Art Hounds: Burnt Part Boys, Harmony in Red, and Ultimate Master of Words

Jayson Speters plays older brother, Jake, who tries to stop his brother from going to the Burnt Part, in The Burnt Part Boys at Renegade Theater in Duluth, Minn. (Photo credit: Andy Miller)

Rebecca Katz HarwoodRebecca Katz Harwood, who teaches theater and dance at the University of Minnesota Duluth and is a dancer and choreographer, recommends The Burnt Part Boys:

The Renegade Theater Company in Duluth is producing the regional premiere of The Burnt Part Boys, a new musical with book by Mariana Elder, music by Chris Miller, and lyrics by Nathan Tysen.

The show is set in 1962, in the mining country of West Virginia.  A mine collapse ten years ago has left its mark on the family members left behind.  Now the mining company wants to re-open the mine that still holds the bodies of the men who were killed, which spurs several of the town’s young people to make the journey to the mine, now basically a shrine known as The Burnt Part.  Learning more about their stories, their relationships to each other, and to the fathers they lost too soon, make up the substance of the plot.

The score is an appealing mix of bluegrass and pop-inflected contemporary musical theater, and while there are some dramaturgical conveniences, the story is affecting.  The great strengths and joys of this production are the performances by the talented young cast and the smart, sensitive direction by Peter Froehlingsdorf, ably supported by all the members of the creative team (I’m sorry I can’t list all their names here) and the live band seated on one side of the stage.

Froehlingsdorf makes the most of the Renegade’s tiny space, staging the action to keep one scene flowing into the next while solidly grounding us in the different locations along the journey.  And the cast is strong vocally across the board and beautifully committed to their individual roles and to each other as an ensemble.

The show continues August 15-17 and 22-24.  All shows at 8 p.m.

Courtney AlgeoPaper Darts co-founder Courtney Algeo will be at the Loft tonight:

With the declining rate of cable subscribers and the rising rate of pacifists, one thought has been starting to nag at the back of my mind—where are people getting their reality show competition kicks? Perhaps nowhere — now that’s a terrifying thought. To the rescue comes The Loft Literary Center’s Second Annual Ultimate Master of Words competition, which pits real-world local celebrities against one another in a lexical duel to the death (of pride and creative prowess).

This year’s competition features such nimble-of-wit contenders as Lisa Brimmer, Rob Callahan, Jacquie Fuller, Ed Bok Lee, Katie Sisneros, Faith Sullivan, Chaun Webster, and Anna Weggel, who will be judged by the likes of Dessa, Brian Malloy, and reigning word master Emily Weiss. Stephanie Curtis (of MPR News) will provide emcee commentary in her radio voice.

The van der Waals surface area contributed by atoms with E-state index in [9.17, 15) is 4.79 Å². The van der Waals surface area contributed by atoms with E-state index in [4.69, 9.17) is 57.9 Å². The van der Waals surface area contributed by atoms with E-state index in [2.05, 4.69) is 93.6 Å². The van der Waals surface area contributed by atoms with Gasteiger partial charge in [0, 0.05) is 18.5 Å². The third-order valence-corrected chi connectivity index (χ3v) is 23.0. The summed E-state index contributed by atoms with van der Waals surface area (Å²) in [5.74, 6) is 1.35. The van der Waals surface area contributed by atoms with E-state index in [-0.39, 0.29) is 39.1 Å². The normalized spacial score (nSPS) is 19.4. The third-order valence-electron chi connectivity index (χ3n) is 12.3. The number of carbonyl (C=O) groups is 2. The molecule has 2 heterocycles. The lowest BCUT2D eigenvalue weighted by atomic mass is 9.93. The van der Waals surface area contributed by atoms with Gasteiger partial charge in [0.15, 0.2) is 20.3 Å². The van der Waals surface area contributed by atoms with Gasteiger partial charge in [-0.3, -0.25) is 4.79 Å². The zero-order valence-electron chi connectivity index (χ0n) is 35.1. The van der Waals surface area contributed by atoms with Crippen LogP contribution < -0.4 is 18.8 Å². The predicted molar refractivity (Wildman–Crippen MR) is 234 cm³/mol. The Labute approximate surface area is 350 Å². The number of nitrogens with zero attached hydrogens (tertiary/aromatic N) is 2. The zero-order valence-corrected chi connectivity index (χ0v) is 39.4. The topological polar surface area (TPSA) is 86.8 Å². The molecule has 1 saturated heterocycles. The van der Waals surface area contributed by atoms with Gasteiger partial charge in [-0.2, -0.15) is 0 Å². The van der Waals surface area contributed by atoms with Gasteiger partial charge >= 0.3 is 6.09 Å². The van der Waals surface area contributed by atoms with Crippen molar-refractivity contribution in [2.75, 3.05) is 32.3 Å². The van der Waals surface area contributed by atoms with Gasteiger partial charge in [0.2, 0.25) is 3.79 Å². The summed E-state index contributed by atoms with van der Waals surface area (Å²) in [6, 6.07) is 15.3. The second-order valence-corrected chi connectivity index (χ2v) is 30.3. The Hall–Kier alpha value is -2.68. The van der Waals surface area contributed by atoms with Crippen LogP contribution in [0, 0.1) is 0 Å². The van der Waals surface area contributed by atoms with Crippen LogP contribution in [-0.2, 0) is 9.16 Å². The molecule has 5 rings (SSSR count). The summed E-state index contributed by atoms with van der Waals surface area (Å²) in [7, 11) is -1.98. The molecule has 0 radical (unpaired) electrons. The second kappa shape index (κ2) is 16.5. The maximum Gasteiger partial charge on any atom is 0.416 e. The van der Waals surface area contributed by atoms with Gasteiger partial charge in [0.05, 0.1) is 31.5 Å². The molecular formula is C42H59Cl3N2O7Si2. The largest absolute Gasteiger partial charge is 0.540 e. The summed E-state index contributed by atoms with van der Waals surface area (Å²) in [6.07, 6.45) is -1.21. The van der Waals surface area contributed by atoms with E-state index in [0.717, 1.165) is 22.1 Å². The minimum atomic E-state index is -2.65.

What’s so spectacular about this on-stage test of language and wit — which asks contestants to, at the drop of a hat, fabricate definitions to lengthy, obscure words for the twisted enjoyment of others — is that it forces competitors to be at their very best by utilizing both their creative and logical sides. Plus, this sort of event supports the blistering hot writing community that the Twin Cities is lucky enough to have.

This year’s event is already sold out, but now you know to keep an eye out for next year’s annual smack down. Glue yourself to a seat, otherwise you might just get blown away.

Susan WoehrleStoryteller and writer Susan Woehrle has been following the work of Paige Dansiger for years:

Since Paige Dansinger started working to curate exhibits with a focus on Jewish artists, she has been an important part of the Twin Cities art world.

Her latest project, Harmony in Red, is inspired by the Matisse work of the same name, also known as Reclining Odalisque. The exhibit features a series of self-portraits in oil applied with her hands, as well as a series of digital works using an iPad program that uses a finger’s touch to create bright lines of color, similarly process oriented.

The app was originally developed by Dansinger as a museum engagement tool. From the video below it looks like a really fun way to create art and the video playback of the process is fascinating to watch.

There will also be ceramic pieces from her series of plates. The exhibit will be at the Soo Local, an off-shoot of Soo Visual Arts Center (SooVAC) a non-profit gallery in South Minneapolis that shows work by under-represented artists.

The gallery is located on 3506 Nicollet Ave and the exhibit starts tomorrow, Friday, August 16. The opening night party is from 7 p.m. to 10 p.m. and the show runs through September 15. There will be a live demo of Draw Art on Tuesday, August 27 from 6 p.m. to 8 p.m.

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